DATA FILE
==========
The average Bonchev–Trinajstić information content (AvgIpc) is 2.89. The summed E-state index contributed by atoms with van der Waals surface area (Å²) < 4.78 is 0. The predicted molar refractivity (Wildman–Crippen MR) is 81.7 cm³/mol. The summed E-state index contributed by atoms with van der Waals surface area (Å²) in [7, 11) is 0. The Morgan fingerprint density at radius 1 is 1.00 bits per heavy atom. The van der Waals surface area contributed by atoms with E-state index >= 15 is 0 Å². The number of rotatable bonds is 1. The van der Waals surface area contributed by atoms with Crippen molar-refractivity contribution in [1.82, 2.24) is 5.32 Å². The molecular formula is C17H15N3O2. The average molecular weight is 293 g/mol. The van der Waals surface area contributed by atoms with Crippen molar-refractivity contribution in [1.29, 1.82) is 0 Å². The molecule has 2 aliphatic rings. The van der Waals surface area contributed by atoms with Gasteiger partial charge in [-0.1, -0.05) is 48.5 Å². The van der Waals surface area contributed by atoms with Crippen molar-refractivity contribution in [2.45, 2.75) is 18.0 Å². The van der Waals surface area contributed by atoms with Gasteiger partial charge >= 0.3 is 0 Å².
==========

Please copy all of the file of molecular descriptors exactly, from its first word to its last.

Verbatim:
The average Bonchev–Trinajstić information content (AvgIpc) is 2.89. The summed E-state index contributed by atoms with van der Waals surface area (Å²) < 4.78 is 0. The predicted molar refractivity (Wildman–Crippen MR) is 81.7 cm³/mol. The summed E-state index contributed by atoms with van der Waals surface area (Å²) in [7, 11) is 0. The Morgan fingerprint density at radius 1 is 1.00 bits per heavy atom. The van der Waals surface area contributed by atoms with E-state index >= 15 is 0 Å². The number of rotatable bonds is 1. The van der Waals surface area contributed by atoms with Crippen molar-refractivity contribution in [1.82, 2.24) is 5.32 Å². The molecular formula is C17H15N3O2. The average molecular weight is 293 g/mol. The van der Waals surface area contributed by atoms with Crippen molar-refractivity contribution in [1.29, 1.82) is 0 Å². The molecule has 2 aliphatic rings. The van der Waals surface area contributed by atoms with Gasteiger partial charge in [-0.1, -0.05) is 48.5 Å². The van der Waals surface area contributed by atoms with Crippen molar-refractivity contribution in [2.45, 2.75) is 18.0 Å². The van der Waals surface area contributed by atoms with Gasteiger partial charge >= 0.3 is 0 Å².